2. Flexible Scheduling
There is strength in flexibility and trust, and often the most resilient, successful and productive employees are those that are able to serve their own needs as well as the needs of the business. Sometimes a companies biggest opportunity to impact employee wellbeing is to help them deal with workplace stress factors by introducing flexible policies.
By empowering employees to air grievances early via a 10-minute informal chat every few weeks, employers are able to find early solutions to help ease worker pressure. Policies such as relaxed response times, no email after hours, and four-day working weeks can also help foster a culture of empowered and valued workers.
Companies that encourage a healthier work-life balance in their workers often enjoy benefits such as increased profit, more satisfied, productive and loyal staff, reduced absenteeism and the ability to attract and retain talent.
3. Encourage mental and physical breaks
Regular breaks can contribute to the health and well-being of your employees. Convincing employees to stop work and take breaks long enough to disrupt the body’s stress response cycle, can help them experience better mental and emotional well-being at work and lower their stress levels.
A meta-analysis from 2020 found that just using occupational health and fitness programs that include mindfulness sessions can decrease employee stress and burnout levels while improving overall well-being and job satisfaction.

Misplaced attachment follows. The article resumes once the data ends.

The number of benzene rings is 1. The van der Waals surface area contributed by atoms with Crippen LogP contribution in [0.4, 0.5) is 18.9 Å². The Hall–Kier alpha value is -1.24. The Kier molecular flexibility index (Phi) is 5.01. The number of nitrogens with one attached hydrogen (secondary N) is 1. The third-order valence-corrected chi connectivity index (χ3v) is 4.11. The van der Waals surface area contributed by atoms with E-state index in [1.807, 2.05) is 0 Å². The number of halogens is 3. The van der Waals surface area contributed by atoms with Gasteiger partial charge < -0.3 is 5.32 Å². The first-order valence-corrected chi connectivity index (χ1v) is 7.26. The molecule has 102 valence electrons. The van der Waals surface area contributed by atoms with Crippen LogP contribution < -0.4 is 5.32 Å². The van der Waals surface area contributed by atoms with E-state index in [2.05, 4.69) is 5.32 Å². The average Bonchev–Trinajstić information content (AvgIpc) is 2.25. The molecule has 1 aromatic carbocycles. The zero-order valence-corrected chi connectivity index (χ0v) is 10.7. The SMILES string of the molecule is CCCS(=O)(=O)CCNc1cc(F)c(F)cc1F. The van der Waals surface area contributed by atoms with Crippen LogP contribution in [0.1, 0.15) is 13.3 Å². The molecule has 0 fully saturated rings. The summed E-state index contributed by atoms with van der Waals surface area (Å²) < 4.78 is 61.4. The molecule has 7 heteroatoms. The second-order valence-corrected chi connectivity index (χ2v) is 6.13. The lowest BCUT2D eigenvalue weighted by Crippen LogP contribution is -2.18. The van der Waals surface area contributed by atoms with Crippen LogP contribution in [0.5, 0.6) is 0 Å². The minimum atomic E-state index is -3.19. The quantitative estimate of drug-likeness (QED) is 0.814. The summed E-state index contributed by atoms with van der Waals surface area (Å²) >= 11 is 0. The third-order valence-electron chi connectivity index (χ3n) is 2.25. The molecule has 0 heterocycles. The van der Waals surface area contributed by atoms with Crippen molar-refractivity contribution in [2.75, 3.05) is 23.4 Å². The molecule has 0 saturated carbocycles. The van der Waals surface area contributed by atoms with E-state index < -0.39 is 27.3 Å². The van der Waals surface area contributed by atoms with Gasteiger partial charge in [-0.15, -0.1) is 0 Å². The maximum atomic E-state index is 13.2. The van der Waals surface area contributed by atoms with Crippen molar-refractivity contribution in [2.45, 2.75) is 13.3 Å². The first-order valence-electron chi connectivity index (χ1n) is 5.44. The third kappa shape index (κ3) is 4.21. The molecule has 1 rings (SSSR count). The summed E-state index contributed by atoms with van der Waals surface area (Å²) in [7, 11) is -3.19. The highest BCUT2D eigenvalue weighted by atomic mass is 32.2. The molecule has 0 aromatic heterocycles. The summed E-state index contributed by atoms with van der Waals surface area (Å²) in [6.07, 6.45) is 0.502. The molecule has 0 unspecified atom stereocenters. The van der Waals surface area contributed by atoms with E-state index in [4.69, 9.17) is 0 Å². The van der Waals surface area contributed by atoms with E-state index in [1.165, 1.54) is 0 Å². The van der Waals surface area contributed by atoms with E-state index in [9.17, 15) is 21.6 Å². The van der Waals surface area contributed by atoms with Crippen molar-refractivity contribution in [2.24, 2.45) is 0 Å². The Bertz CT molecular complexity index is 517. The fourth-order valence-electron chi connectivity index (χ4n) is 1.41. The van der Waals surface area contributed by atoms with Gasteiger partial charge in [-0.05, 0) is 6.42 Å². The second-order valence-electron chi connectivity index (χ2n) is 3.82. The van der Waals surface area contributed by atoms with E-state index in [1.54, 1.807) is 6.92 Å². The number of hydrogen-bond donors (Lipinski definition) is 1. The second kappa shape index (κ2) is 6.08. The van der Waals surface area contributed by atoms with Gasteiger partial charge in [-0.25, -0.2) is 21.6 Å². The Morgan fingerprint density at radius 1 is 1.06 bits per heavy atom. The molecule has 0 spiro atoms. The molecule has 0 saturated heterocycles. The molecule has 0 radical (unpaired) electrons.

Breaks that incorporate some sort of movement or stretching help promote creativity and ward off many common health concerns. Studies have shown that exercise reduces workplace stress and anxiety too – just getting away from the desk and walking around the block can trigger the production of the four main chemicals responsible for happiness (endorphins, serotonin, dopamine, and oxytocin) and reduce adrenaline and cortisol.
Daily physical movement is also a healthy way to build resilience to mental and emotional challenges since the endorphins help enhance problem-solving and coping mechanisms and can boost energy levels when fatigue and unexpected challenges hit. Best of all, when daily exercise becomes routine, employees tend to feel satisfied with themselves and their accomplishments, which leads to higher self-esteem, mental tolerance and better resilience to stress in all elements of their lives.
Poor workplace wellbeing has an incredibly high price
Just as company culture can impact employee mental health, so too, can mental health affect a company’s productivity levels. Recent estimates suggest mental health issues cost the global economy $1 trillion annually in lost productivity, absenteeism, and staff turnover.
While it can be hard to measure a companies return on investment, mental health just isn’t something workplaces can afford to overlook.
Sprintcrowd helps companies create a culture of wellbeing and support for employees. Book a demo today to learn about what we can do for your workplace.